THE MAGAZINE

Putting Duty of Care on the Radar

By Stephanie Berrong

Recent natural disasters like the earthquakes in Haiti and Chile as well as man-made crises like the attacks in Mumbai highlight the risks facing companies with employees living or traveling abroad and the importance of corporate duty of care. 

Many organizations are not fully aware of their obligations with regard to duty of care, said Lisbeth Claus, a professor of global human resources at the Atkinson Graduate School of Management of Willamette University, in a recent webinar hosted by International SOS, a company providing emergency medical assistance and other services for traveling staff of client companies.
 
“The most common reaction I get, whether it’s from large multinational organizations, from global NGOs, or even government agencies that are sending people abroad, is: ‘I had no idea about the extent of my responsibility,’” said Claus, who is the author of a 2009 white paper commissioned by International SOS.
 
The white paper, titled Duty of Care of Employers for Protecting International Assignees, their Dependents, and International Business Travelers, explores an employer’s responsibilities with a review of pertinent legislation in different countries around the world. It identifies the responsibilities of different business areas and roles, and considers the topic from a legal, ethical, and cost-benefit perspective. 
 
Claus noted that the diversity of legislation worldwide makes it challenging to deal with the issue in different jurisdictions, “so we have to operate at a fairly high bar to be able to comply with all the legislation,” she said. “There’s lots of evidence that the rights of the employees, the rights of the people who travel as your assignees, are being enlarged by the courts and also by the general opinion that it is your responsibility as an employer to take care of them when they work for you,” she adds.
 
Most cases get settled before they end up in court, said Claus, but she pointed to 35 cases that did get litigated. Thirty-one of the cases were decided in the employee’s favor.
 
And while terrorism, natural disasters, and kidnappings are high-profile, high-impact incidents, Claus identified common illness and car accidents as the most common risks facing employees traveling or working abroad. Using case studies, she illustrated some of the duty of care issues that might arise for companies.
 
In one case, a woman who flew to London from San Francisco for a business meeting had an accident while driving a rental car to the meeting. The incident raised questions that all companies should consider in the abstract in advance of facing their own case, said Claus. Among the issues a company should address: What are our policies related to overnight flight and driving? What are our policies relating to rest periods? What is the insurance coverage?
 
In addition, the United Kingdom has stringent corporate manslaughter and homicide laws, which means if an employee is killed, or kills someone else while on duty, the employer has civil liability for the incident.
 
Claus cautioned, however, that legal issues are not the only challenges facing an organization. Companies must also contend with the emotional and financial costs associated with the disruption of the business.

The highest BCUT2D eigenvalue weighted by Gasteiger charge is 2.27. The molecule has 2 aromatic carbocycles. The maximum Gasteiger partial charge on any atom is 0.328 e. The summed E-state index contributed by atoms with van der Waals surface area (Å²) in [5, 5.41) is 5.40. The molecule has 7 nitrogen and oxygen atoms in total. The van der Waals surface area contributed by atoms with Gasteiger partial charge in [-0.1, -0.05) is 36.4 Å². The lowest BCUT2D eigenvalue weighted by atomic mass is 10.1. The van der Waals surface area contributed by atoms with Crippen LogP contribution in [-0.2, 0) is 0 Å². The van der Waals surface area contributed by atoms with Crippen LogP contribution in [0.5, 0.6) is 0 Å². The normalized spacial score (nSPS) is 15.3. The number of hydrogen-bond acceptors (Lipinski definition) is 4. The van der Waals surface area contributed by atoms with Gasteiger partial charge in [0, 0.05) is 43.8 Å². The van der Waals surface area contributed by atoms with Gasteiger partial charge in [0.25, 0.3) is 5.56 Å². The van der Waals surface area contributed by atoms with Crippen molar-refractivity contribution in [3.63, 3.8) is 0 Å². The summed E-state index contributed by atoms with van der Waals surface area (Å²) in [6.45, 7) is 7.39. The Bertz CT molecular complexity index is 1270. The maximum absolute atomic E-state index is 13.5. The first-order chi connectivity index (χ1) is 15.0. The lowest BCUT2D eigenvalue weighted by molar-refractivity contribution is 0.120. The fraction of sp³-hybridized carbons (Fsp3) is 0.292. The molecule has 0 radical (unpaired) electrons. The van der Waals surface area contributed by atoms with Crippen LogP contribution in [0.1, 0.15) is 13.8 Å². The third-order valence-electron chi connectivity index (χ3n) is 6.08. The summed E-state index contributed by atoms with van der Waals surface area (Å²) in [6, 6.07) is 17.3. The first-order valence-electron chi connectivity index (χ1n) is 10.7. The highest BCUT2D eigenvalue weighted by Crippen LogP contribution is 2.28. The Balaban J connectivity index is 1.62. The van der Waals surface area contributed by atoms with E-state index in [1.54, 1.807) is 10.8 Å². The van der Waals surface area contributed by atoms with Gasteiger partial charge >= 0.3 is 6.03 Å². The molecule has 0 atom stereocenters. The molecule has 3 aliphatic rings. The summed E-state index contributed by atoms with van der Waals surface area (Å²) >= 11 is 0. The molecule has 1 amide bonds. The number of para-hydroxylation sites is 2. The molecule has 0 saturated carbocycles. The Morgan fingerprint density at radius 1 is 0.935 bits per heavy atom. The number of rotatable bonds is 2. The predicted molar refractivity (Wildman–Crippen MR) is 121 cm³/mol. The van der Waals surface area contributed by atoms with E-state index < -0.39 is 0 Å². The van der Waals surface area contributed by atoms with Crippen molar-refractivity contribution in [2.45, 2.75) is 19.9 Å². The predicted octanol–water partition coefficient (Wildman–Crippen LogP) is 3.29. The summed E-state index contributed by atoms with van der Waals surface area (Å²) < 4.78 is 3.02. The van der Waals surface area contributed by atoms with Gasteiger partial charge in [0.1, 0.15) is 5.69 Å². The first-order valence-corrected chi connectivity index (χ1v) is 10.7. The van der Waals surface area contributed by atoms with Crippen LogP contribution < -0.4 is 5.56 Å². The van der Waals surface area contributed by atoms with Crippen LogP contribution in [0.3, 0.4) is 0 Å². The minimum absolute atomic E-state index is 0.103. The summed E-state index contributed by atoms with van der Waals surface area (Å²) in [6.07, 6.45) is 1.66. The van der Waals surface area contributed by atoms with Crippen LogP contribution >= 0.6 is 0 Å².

In trying to determine what a company is responsible for when an employee is traveling for business, Claus said that a good rule of thumb is: if you pay for it as an organization, it’s a good sign that you’re responsible. “So if you give your international assignee a per diem or a payment while they are spending the weekend waiting somewhere, and they use that money to go swimming with the sharks,” she warned, “trust me, you’re responsible for it.”
 
She recommended that an organization develop an integrated risk management strategy by first assessing its organizational risk. An organization should consider a number of factors, including the kind of business, the size and type of organization, the countries that employees are most likely to travel on business to, and the type and number of employees traveling.
 
Companies should also ensure that policies and procedures are in place and that employees follow those policies. “If they don’t follow your procedures,” Claus said, “you shouldn’t reimburse for what you said you were going to reimburse them for.”
 
In addition, prior to each trip, the organization should inform the employee in writing of the risks associated with the trip and ensure that the employee has an opportunity to opt out without negative consequences to employment. Companies should continue to monitor the risk while the employee is traveling and send advice and assistance if necessary.
 
Claus also emphasized that organizations need to know how long it will take to locate an employee at any point in time. “If you can’t do that in 15 minutes, you do not have a good travel management system,” she said. Companies should also know how to contact employees wherever they are.
 
Finally, she said, successful organizations analyze their travel management data annually to look for patterns, identify where the risk is, and build solutions back into the system.
 

@ View the executive summary of the white paper via “Beyond Print."

 

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